The risk of coincident temporal association between medical conditions and a hypothetical HPV immunization was estimated under various assumptions. The distribution of medical events during the year was assumed as random, without any influence of season or month. We assumed a 0–1–6 months vaccine schedule, as officially recommended, and defined several time windows (from 1 day to 6 weeks after each putative vaccine dose) during which a previous HPV immunization would likely be considered as a triggering or precipitating event. The proportion of subjects with expected temporal associations between a medical event and trigger administered at 0–1–6 months intervals was calculated by dividing the yearly rate of event by the number of corresponding at-risks periods, taking into consideration overlapping periods. It was corrected for vaccine coverage likely to be reached in the adolescent (80%) and the young adult (40%) population.

Statistical Analyses.

Rates of specific immune-mediated disease conditions were used to calculate the aggregate rates of immune-mediated events requiring medical attention in the adolescent or young adult population, respectively.

RESULTS

Rates of Emergency Consultations for Immune-Mediated Conditions in Female Adolescents and Young Women.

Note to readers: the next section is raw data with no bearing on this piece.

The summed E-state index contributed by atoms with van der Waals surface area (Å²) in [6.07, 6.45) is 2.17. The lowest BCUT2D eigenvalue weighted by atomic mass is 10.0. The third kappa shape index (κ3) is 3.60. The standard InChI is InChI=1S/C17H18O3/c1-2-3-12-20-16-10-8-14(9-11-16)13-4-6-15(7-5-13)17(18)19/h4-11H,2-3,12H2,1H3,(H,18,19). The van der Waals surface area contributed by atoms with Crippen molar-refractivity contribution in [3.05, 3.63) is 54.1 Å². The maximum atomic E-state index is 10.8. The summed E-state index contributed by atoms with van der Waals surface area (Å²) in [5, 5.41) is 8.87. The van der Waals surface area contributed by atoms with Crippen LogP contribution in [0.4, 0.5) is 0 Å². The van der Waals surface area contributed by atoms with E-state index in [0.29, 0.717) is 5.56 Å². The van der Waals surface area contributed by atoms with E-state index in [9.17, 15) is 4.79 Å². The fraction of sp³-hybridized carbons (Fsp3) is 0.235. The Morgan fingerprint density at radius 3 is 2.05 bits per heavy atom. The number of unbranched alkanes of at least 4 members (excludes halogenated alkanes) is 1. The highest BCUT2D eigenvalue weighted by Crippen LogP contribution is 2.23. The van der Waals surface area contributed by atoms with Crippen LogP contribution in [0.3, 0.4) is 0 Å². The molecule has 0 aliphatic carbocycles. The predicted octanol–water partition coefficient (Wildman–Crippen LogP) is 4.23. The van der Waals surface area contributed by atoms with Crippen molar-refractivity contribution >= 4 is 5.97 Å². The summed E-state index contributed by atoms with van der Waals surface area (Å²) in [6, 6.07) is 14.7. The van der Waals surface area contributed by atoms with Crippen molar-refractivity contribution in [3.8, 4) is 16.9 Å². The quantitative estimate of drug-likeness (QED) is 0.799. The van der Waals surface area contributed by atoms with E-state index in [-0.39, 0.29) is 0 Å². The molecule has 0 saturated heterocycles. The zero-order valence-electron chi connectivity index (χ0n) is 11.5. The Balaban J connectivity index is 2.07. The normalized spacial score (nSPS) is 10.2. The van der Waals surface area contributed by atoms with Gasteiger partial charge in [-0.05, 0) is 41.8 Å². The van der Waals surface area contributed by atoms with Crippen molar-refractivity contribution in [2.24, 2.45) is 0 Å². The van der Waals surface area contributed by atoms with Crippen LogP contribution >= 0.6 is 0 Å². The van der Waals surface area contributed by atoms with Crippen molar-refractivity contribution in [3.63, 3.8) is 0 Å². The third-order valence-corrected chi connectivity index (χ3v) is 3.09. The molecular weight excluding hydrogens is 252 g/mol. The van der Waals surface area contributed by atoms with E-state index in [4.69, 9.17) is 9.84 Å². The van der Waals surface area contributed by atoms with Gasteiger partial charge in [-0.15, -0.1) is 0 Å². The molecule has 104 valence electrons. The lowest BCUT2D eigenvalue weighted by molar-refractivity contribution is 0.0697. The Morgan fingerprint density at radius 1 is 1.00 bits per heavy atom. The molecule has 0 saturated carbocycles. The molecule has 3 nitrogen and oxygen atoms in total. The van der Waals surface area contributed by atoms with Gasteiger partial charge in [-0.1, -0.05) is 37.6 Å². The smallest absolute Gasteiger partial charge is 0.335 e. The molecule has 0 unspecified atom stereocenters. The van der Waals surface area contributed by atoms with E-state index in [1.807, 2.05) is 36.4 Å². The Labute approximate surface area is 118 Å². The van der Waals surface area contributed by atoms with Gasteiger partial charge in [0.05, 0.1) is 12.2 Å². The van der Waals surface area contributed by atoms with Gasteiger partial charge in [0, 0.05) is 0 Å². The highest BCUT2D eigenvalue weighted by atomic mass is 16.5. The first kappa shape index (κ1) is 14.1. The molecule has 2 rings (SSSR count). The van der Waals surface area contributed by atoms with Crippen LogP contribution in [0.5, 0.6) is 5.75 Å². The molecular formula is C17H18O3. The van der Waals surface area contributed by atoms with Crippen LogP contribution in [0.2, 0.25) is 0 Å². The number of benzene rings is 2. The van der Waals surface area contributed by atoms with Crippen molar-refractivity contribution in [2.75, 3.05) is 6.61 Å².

The demand for an emergency room (ER) consultation reflects either a recent onset or a recent exacerbation of a preexisting disease condition, 2 situations that inevitably lead to a search for putative precipitating events. Among 12,443 ER consultations required by 214,896 adolescent girls (aged 9–18) followed during 2005 in the NCKP Medical Care Program HMO, 35% resulted from infections and 30% from psychologic or psychiatric conditions (not shown). Immune-mediated conditions were the third most frequent cause (1277, 10.3%) of ER consultation by adolescent girls (Table 1). Asthma conditions ranked first among atopic/allergic conditions, cumulating to a rate of 325 per 100,000 ER consultations. This included 183 per 100,000 ER consultations for acute IgE-mediated allergic reactions, including a few cases (3.7 per 100,000) of anaphylactic shock. Nonallergic immune-mediated conditions were frequent (86 per 100,000, Table 1). The first cause of ER consultation for nonallergic immune disease was juvenile- or adult-onset diabetes (51.3 per 100,000). In 2005, only 4 girls followed in the NCKP HMO required ER medical care for systemic lupus erythematosus (SLE) and none for MS. Emergency consultations for immune-mediated diseases were also frequent (837 per 100,000) in young women likely to be targeted by HPV catch-up immunization strategies (Table 1). Asthma or other IgE-mediated allergic reactions also ranked first (366 and 302 per 100,000, respectively). Among diseases presumably of an autoimmune nature, diabetes, Bell palsy, and SLE had the highest rate of ER consultation (Table 1).